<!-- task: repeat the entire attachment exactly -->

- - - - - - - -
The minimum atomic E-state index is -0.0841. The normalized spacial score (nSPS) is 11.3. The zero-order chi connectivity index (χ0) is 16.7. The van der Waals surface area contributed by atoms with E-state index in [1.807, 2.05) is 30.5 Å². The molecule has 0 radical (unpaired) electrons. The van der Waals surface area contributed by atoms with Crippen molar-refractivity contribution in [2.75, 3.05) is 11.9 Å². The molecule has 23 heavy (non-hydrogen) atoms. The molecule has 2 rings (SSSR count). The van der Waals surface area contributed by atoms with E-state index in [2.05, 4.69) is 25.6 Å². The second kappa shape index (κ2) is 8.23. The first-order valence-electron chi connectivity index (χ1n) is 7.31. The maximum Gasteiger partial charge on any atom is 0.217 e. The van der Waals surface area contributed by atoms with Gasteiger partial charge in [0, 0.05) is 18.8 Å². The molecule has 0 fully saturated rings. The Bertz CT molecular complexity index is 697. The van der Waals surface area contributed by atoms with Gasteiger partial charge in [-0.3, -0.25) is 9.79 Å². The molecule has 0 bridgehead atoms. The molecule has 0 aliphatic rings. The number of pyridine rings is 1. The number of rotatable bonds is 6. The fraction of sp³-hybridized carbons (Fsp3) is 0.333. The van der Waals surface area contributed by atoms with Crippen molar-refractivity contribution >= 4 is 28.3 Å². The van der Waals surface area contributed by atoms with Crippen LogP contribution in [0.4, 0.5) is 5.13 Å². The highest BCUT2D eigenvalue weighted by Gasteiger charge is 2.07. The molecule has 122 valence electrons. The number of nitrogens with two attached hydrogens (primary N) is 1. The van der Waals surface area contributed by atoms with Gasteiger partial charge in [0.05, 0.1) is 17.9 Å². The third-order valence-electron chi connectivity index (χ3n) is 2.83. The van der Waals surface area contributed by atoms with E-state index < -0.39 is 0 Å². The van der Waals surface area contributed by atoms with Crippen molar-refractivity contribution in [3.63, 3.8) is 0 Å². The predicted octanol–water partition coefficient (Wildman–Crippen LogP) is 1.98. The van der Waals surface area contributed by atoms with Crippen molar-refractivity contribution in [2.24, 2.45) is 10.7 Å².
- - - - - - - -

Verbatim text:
The minimum atomic E-state index is -0.0841. The normalized spacial score (nSPS) is 11.3. The zero-order chi connectivity index (χ0) is 16.7. The van der Waals surface area contributed by atoms with E-state index in [1.807, 2.05) is 30.5 Å². The molecule has 0 radical (unpaired) electrons. The van der Waals surface area contributed by atoms with Crippen molar-refractivity contribution in [2.75, 3.05) is 11.9 Å². The molecule has 23 heavy (non-hydrogen) atoms. The molecule has 2 rings (SSSR count). The van der Waals surface area contributed by atoms with E-state index in [2.05, 4.69) is 25.6 Å². The second kappa shape index (κ2) is 8.23. The first-order valence-electron chi connectivity index (χ1n) is 7.31. The maximum Gasteiger partial charge on any atom is 0.217 e. The van der Waals surface area contributed by atoms with Gasteiger partial charge in [0, 0.05) is 18.8 Å². The molecule has 0 fully saturated rings. The Bertz CT molecular complexity index is 697. The van der Waals surface area contributed by atoms with Gasteiger partial charge in [-0.3, -0.25) is 9.79 Å². The molecule has 0 bridgehead atoms. The molecule has 0 aliphatic rings. The number of pyridine rings is 1. The number of rotatable bonds is 6. The fraction of sp³-hybridized carbons (Fsp3) is 0.333. The van der Waals surface area contributed by atoms with Crippen molar-refractivity contribution >= 4 is 28.3 Å². The van der Waals surface area contributed by atoms with Crippen LogP contribution in [0.4, 0.5) is 5.13 Å². The highest BCUT2D eigenvalue weighted by Gasteiger charge is 2.07. The molecule has 122 valence electrons. The number of nitrogens with two attached hydrogens (primary N) is 1. The van der Waals surface area contributed by atoms with Gasteiger partial charge in [0.05, 0.1) is 17.9 Å². The third-order valence-electron chi connectivity index (χ3n) is 2.83. The van der Waals surface area contributed by atoms with E-state index < -0.39 is 0 Å². The van der Waals surface area contributed by atoms with Crippen molar-refractivity contribution in [3.63, 3.8) is 0 Å². The predicted octanol–water partition coefficient (Wildman–Crippen LogP) is 1.98. The van der Waals surface area contributed by atoms with Crippen molar-refractivity contribution in [2.24, 2.45) is 10.7 Å².